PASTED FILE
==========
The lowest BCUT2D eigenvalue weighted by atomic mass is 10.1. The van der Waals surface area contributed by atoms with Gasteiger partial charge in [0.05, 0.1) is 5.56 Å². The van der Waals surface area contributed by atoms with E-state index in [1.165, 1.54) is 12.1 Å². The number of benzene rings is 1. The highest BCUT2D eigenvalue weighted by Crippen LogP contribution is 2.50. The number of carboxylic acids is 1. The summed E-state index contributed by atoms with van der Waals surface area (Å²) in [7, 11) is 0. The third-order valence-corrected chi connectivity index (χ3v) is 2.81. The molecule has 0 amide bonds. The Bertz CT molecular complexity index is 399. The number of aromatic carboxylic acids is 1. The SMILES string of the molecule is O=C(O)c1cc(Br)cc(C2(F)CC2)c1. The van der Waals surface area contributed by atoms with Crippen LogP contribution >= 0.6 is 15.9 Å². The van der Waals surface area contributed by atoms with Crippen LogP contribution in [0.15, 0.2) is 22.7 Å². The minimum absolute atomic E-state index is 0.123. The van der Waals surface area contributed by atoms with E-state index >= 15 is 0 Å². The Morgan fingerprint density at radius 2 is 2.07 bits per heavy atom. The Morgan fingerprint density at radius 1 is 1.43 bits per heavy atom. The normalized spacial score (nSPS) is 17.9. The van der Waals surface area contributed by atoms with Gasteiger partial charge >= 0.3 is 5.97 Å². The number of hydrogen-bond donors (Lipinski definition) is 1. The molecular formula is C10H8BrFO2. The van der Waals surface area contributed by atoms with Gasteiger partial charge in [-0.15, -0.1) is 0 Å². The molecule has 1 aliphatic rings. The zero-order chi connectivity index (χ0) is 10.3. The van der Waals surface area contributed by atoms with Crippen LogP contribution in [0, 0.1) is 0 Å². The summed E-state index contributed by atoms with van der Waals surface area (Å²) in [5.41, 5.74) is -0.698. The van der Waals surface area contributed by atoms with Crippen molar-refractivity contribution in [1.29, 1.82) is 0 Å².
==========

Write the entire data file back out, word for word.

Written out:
The lowest BCUT2D eigenvalue weighted by atomic mass is 10.1. The van der Waals surface area contributed by atoms with Gasteiger partial charge in [0.05, 0.1) is 5.56 Å². The van der Waals surface area contributed by atoms with E-state index in [1.165, 1.54) is 12.1 Å². The number of benzene rings is 1. The highest BCUT2D eigenvalue weighted by Crippen LogP contribution is 2.50. The number of carboxylic acids is 1. The summed E-state index contributed by atoms with van der Waals surface area (Å²) in [7, 11) is 0. The third-order valence-corrected chi connectivity index (χ3v) is 2.81. The molecule has 0 amide bonds. The Bertz CT molecular complexity index is 399. The number of aromatic carboxylic acids is 1. The SMILES string of the molecule is O=C(O)c1cc(Br)cc(C2(F)CC2)c1. The van der Waals surface area contributed by atoms with Crippen LogP contribution >= 0.6 is 15.9 Å². The van der Waals surface area contributed by atoms with Crippen LogP contribution in [0.15, 0.2) is 22.7 Å². The minimum absolute atomic E-state index is 0.123. The van der Waals surface area contributed by atoms with E-state index >= 15 is 0 Å². The Morgan fingerprint density at radius 2 is 2.07 bits per heavy atom. The Morgan fingerprint density at radius 1 is 1.43 bits per heavy atom. The normalized spacial score (nSPS) is 17.9. The van der Waals surface area contributed by atoms with Gasteiger partial charge >= 0.3 is 5.97 Å². The number of hydrogen-bond donors (Lipinski definition) is 1. The molecular formula is C10H8BrFO2. The van der Waals surface area contributed by atoms with Gasteiger partial charge in [-0.15, -0.1) is 0 Å². The molecule has 1 aliphatic rings. The zero-order chi connectivity index (χ0) is 10.3. The van der Waals surface area contributed by atoms with Crippen LogP contribution in [0, 0.1) is 0 Å². The summed E-state index contributed by atoms with van der Waals surface area (Å²) in [5.41, 5.74) is -0.698. The van der Waals surface area contributed by atoms with Crippen molar-refractivity contribution in [1.29, 1.82) is 0 Å².